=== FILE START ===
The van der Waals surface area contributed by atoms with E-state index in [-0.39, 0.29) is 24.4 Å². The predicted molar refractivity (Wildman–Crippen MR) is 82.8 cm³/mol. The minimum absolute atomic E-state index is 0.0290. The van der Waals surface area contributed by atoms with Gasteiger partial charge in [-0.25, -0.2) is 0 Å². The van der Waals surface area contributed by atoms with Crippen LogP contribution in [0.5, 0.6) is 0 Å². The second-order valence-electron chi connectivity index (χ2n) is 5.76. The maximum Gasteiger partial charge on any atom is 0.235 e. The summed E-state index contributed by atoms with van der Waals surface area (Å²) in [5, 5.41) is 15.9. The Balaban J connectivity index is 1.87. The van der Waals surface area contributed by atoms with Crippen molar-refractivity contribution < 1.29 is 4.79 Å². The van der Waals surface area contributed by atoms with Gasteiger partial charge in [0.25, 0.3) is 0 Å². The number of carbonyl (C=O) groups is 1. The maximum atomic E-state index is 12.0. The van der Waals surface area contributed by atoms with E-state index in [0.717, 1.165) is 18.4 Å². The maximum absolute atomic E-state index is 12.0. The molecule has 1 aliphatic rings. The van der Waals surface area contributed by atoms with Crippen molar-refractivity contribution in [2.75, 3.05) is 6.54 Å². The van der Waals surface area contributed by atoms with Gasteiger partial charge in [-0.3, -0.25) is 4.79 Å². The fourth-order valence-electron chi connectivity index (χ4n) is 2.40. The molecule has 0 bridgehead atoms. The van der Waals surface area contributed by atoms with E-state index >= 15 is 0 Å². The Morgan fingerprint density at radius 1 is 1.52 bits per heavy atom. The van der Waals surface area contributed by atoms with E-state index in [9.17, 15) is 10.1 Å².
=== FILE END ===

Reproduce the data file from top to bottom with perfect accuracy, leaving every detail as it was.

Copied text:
The van der Waals surface area contributed by atoms with E-state index in [-0.39, 0.29) is 24.4 Å². The predicted molar refractivity (Wildman–Crippen MR) is 82.8 cm³/mol. The minimum absolute atomic E-state index is 0.0290. The van der Waals surface area contributed by atoms with Gasteiger partial charge in [-0.25, -0.2) is 0 Å². The van der Waals surface area contributed by atoms with Crippen LogP contribution in [0.5, 0.6) is 0 Å². The second-order valence-electron chi connectivity index (χ2n) is 5.76. The maximum Gasteiger partial charge on any atom is 0.235 e. The summed E-state index contributed by atoms with van der Waals surface area (Å²) in [5, 5.41) is 15.9. The Balaban J connectivity index is 1.87. The van der Waals surface area contributed by atoms with Crippen molar-refractivity contribution < 1.29 is 4.79 Å². The van der Waals surface area contributed by atoms with Gasteiger partial charge in [0.25, 0.3) is 0 Å². The number of carbonyl (C=O) groups is 1. The maximum atomic E-state index is 12.0. The van der Waals surface area contributed by atoms with E-state index in [0.717, 1.165) is 18.4 Å². The maximum absolute atomic E-state index is 12.0. The molecule has 1 aliphatic rings. The van der Waals surface area contributed by atoms with Crippen molar-refractivity contribution in [2.75, 3.05) is 6.54 Å². The van der Waals surface area contributed by atoms with Gasteiger partial charge in [-0.3, -0.25) is 4.79 Å². The fourth-order valence-electron chi connectivity index (χ4n) is 2.40. The molecule has 0 bridgehead atoms. The van der Waals surface area contributed by atoms with E-state index >= 15 is 0 Å². The Morgan fingerprint density at radius 1 is 1.52 bits per heavy atom. The van der Waals surface area contributed by atoms with E-state index in [9.17, 15) is 10.1 Å².